This is part of a series of blog entries that will feature mason, Randy Ruth.
Randy was the former lab technician at LimeWorks.us and received lots of questions on masonry and the use of our materials. We post some of these questions on our blog. Look for “FAQ” in other titles of our blog.
Q: I have an old stone basement foundation (house was built in 1900) and need to “re-point” or fill in holes in the basement walls. Would your Ecologic mortar work? I am not sure that lime based mortar was used originally; would this still be OK or how can I tell if lime was used?
A: “cement” was not produced in the United States until 1870 in Coplay, PA, only up until around 1910 was Portland cement starting to find its place in society as a masonry binder. Prior to 1910, most mortars used were based on either lime putty, Natural hydraulic quicklime, or natural cement. Regardless of what the exact mix design was used to build your basement foundation, Ecologic™ Mortar would most likely be suitable for repointing your old stone basement foundation walls as it would be sympathetic to the adjacent mortar mix by maintaining good vapor permeability. An easy way to determine if you have a lime based mortar, especially in stone construction, is to break a piece from the wall and visually inspect for any white nodules or specks. The white nodules are an indicator of what is called a “hot lime” mix and commonly found in stonework. Any presence of those nodules or specks suggests a high lime content mortar, and should thus be repaired with a comparable material.
Of course following the Lithomex technical data sheet is important to ensure a quality application, but what about the little things that can’t fit on one sheet of paper? The small details that help make good finish “POP” into a quality indistinguishable patch. There are many things that are far to subtitle to translate onto paper from experience and feel of mortar and trowel. So practice, timing and tools are critical overview subjects to be discussed here.
Practicing patching old single salmon bricks not in a wall is a cheap and technically challenging exercise. The porosity of salmon bricks demonstrates the importance of controlling suction. If suction is not controlled, bond failure can occur while detailing outside corners. It’s these corners that give rise to the technical challenge. By coating multiple sides of a brick, it helps create focus on multiple surface planes. The initial reshaping step doesn’t have to be perfect. It just has to have about 1/8 inch extra material beyond the desired finish. Once Lithomex is well bonded to three sides of a brick, wait for the material to stiffen to thumbprint hard.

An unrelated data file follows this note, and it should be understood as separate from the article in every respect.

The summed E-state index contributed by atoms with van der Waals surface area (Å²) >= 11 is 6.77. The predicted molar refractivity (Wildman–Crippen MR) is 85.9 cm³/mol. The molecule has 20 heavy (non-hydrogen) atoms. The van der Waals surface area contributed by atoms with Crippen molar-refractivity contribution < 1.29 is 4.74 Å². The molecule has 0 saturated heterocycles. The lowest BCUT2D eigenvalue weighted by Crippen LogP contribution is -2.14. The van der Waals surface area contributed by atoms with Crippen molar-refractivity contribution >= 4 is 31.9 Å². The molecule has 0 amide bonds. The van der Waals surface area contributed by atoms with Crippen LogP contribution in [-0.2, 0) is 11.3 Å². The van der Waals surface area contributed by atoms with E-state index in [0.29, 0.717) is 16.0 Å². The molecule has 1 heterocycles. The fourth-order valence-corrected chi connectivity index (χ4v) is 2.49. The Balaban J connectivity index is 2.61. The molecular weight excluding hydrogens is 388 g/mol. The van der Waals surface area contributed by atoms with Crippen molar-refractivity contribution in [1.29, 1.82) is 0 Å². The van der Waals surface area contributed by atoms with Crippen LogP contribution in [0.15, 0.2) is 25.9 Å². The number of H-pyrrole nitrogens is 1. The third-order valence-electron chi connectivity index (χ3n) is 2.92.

Re-troweling the surface will compact the patch to compensate for any slight shrinkage. While using trowels, squares, straight edges, miter rods and improvised tools to shave back and cut away undesired material to the finished profile will create the rough finish. When finishing a masonry unit in a wall, long metal straight edges are great to use as a profiling tool. With the edges exposed over to adjacent units or edges, they act as a guide to bring the finish to proper plane. Typically much of this profiling can be done in the first day of patching; however 12-24 hours later more intricate detailing and carving can be done. Tooth chisels can be used during this time frame to scratch in tooth marks or crandled finishes.
As more time is allowed to let the patch “firm up” stone masons chisels can be used in a traditional method to give more authentic characteristics. Sanders and rubbing block are also useful for honing the surface to a more polished or pristine finish.
Following these tips and practicing will build upon previous experiences for the craftsman or aspiring novice, facilitating a better rounded approach to brick, stone and terracotta patching.
Often when applying Lime Paint the surface texture may be rough, such as that of a brick, stone or stucco. A good brush for Lime Paint should be made of a high quality, durable natural bristle. What would be the most distinctive difference is the size. The wider thicker ferrule allows for more bristles and allows for a greater painting efficiency, due to its greater capacity to carry the thin paint.
Q: Could I perhaps use cement and sand? What is the advantage of using lime on old stone structures
A: You should not use only cement and sand for a variety of reasons, the first being that in today’s mortars, lime adds workability and plasticity to the Portland cement mortars. Without lime in the mix or proprietary additives, the cement and sand mortar will have extremely poor workability. Secondly, modern-day cement is much different than early cement or lime, it is very hard, dense, vapor impermeable, and brittle. Cement can trap moisture inside the wall and erode the mortar behind the repair mortar, this can cause further unseen deterioration and masonry unit (stone, brick, terracotta) deterioration, thus resulting in a delayed and much larger/costly masonry repair.
The advantage of using an appropriate lime mortar on old stone structures deals with compatibility. There is a rule of thumb when approaching a restoration project and that is to repair in kind with like materials. By following this approach an individual can avoid unforeseen problems associated with trying something “new and improved” when there is such a well over 2,000 years of lime building history. There have been a number of studies done around the world on historic structures that conclude that even a small amount of Portland cement added to a lime mortar mix, can cause detrimental damage to the adjacent masonry and historic bedding mortar.